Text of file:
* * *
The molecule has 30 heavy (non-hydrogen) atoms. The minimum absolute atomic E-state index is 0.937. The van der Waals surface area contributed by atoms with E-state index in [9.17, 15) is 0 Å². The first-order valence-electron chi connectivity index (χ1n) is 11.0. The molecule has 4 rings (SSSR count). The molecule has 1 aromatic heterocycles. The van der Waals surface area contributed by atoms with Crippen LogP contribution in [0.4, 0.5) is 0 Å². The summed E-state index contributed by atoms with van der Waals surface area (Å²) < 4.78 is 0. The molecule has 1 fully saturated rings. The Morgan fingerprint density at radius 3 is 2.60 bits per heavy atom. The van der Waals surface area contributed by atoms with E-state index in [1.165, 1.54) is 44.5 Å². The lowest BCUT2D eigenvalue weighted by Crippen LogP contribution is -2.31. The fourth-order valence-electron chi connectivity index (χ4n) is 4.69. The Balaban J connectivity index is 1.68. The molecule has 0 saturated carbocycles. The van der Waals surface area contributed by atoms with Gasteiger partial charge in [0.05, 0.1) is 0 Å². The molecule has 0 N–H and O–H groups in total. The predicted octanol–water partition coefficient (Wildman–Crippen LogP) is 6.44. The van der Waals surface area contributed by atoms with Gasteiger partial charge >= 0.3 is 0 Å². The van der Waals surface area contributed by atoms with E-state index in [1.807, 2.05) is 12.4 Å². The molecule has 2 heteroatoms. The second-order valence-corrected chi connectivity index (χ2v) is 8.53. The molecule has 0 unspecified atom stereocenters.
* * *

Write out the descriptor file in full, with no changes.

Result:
The molecule has 30 heavy (non-hydrogen) atoms. The minimum absolute atomic E-state index is 0.937. The van der Waals surface area contributed by atoms with E-state index in [9.17, 15) is 0 Å². The first-order valence-electron chi connectivity index (χ1n) is 11.0. The molecule has 4 rings (SSSR count). The molecule has 1 aromatic heterocycles. The van der Waals surface area contributed by atoms with Crippen LogP contribution in [0.4, 0.5) is 0 Å². The summed E-state index contributed by atoms with van der Waals surface area (Å²) < 4.78 is 0. The molecule has 1 fully saturated rings. The Morgan fingerprint density at radius 3 is 2.60 bits per heavy atom. The van der Waals surface area contributed by atoms with E-state index in [1.165, 1.54) is 44.5 Å². The lowest BCUT2D eigenvalue weighted by Crippen LogP contribution is -2.31. The fourth-order valence-electron chi connectivity index (χ4n) is 4.69. The Balaban J connectivity index is 1.68. The molecule has 0 saturated carbocycles. The van der Waals surface area contributed by atoms with Gasteiger partial charge in [0.05, 0.1) is 0 Å². The molecule has 0 N–H and O–H groups in total. The predicted octanol–water partition coefficient (Wildman–Crippen LogP) is 6.44. The van der Waals surface area contributed by atoms with Gasteiger partial charge >= 0.3 is 0 Å². The van der Waals surface area contributed by atoms with E-state index in [1.807, 2.05) is 12.4 Å². The molecule has 2 heteroatoms. The second-order valence-corrected chi connectivity index (χ2v) is 8.53. The molecule has 0 unspecified atom stereocenters.